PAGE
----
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In passing


I was driving into town this morning and noticed a guy working in his front yard. He had cleared sod from a four-foot circle and covered it with a gentle mound of black mulch. Standing on edge in the center of the circle was a slab of tree trunk, wide as a rain barrel, stained and polished to highlight its grain, with his family's surname in black letters chiseled into the wood.

Sooner than the man realizes, it will be gone. Sun will crack the polished finish. Rain, snow and wind will weather its grain. Moisture from the mulch will decay the bottom edge. Bugs will eat it—all faster with each passing year.

I have seen trees that someone carved thick, deep initials into years ago. Such gashes heal themselves from the edges, closing the wounds like skin heals a cut. New bark fills the gaps, leaving dim scars. If the trees are strong, like oaks, they may stand for decades having erased the carvers' futile efforts to make memories. If the trees are fragile, like birch, nature will fell them sooner than the initial-carvers think, perhaps in a cloudburst, perhaps when roots let go of spring's saturated soil, perhaps because of pests and disease enabled by the cutting. These trees will lie on the ground, an ant's picnic, a termite's buffet line, an earthworm's snack, before being swallowed by weeds and brush.

On Infinity's clock, stone markers decay as quickly as wood. Walk through a cemetery's oldest sections and count the tombstones bleached white, names illegible, life spans vanished. These markers, meant to help us remember, instead remind us of what we have forgotten. A clearer human context is found in Ecclesiastes 9:11.

I returned, and saw under the sun, that the race is not to the swift, nor the battle to the strong, neither yet bread to the wise, nor yet riches to men of understanding, nor yet favour to men of skill; but time and chance happeneth to them all.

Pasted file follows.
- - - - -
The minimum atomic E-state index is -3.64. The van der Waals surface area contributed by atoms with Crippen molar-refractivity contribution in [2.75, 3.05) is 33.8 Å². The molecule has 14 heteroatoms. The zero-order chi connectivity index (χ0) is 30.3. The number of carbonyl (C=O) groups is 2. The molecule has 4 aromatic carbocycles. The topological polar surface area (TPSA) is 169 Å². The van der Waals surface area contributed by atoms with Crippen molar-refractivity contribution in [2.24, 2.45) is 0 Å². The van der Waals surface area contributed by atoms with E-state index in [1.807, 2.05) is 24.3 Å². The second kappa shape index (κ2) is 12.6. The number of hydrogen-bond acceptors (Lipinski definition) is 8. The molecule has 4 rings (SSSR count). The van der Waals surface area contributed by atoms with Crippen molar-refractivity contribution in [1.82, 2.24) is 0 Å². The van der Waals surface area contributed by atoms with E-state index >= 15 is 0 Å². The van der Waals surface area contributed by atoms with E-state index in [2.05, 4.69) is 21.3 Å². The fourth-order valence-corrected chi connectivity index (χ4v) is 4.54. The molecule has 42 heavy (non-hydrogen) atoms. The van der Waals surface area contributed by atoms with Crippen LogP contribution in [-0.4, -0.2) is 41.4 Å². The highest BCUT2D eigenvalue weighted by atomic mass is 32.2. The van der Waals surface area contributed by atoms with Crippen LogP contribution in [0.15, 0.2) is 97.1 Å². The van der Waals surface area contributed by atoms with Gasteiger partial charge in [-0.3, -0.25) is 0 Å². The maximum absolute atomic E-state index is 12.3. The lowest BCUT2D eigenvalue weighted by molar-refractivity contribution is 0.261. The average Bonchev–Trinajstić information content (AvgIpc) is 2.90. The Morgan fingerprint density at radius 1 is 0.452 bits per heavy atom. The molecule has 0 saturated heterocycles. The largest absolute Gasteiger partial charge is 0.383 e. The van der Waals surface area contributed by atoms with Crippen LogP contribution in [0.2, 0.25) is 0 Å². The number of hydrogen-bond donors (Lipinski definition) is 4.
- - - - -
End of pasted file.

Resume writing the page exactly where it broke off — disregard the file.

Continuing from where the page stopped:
Time and chance happen to us all. It's not comforting to know that sooner than we think, we will fall like trees and, for those of us who choose to be buried, our tombstones' brief notes will fade into nothingness.

These are thoughts I try to avoid because of their soulless lack of hope. This morning, though, as I saw the man sweating under a blue sky, marking his claim on that piece of the Earth, I was reminded that all things must pass.


( 3 comments — Leave a comment )
Aug. 25th, 2015 01:56 am (UTC)
Oh, wow. This is so beautiful and melancholy and scary all at once. I'll read it at least a dozen more times.
Aug. 25th, 2015 12:27 pm (UTC)
Thanks, Jamie. I'm trying to listen more to what I'm thinking—trying to capture thoughts that otherwise would slide by. They're like sparks for posts. I was driving past this guy the other day and the thought of impermanence flashed through my mind because in high school, I had carved thick initials on a tree down by the river and, over the years, watched the tree heal its wounds and then, years later, get blown down in a storm and eventually swallowed by its surroundings. My brain moved on, but then I realized my sequence of thoughts might be something to write about. The first three paragraphs came easily, and the fourth one stuttered into being, but then I stalled. The Ecclesiastes jump-started the piece, and then everything else fell into place. Of course, it always takes more time to polish something than it does to write it, and just about everything I write is considerably different than the draft. New words and phrases suggest themselves to me, while existing ones reveal themselves to be not suitable. So there you have it: a peek into the writing process. Well, my process, anyway. Thanks for reading and commenting.
Aug. 25th, 2015 12:39 pm (UTC)
You've done a great job at putting those fleeting thoughts into words and creating a wonderful, tangible thing. I think it hit me so strongly because I've been experiencing fleeting feelings of fear about ceasing to exist.

And your description of what will happen to that slab of tree trunk is exactly - exactly! - what happened to a small marker someone made to commemorate the white birch tree they brought us in Doc's honor the Father's Day after he passed. The tree is still going, but the "Doc" marker is long gone.

I don't so much feel hopelessness as panic when I project ahead what I'm currently experiencing with my mother-in-law and my mom to what might lie ahead for our two sons.

Anyhow...I just love this piece for all the reasons I first named.
( 3 comments — Leave a comment )

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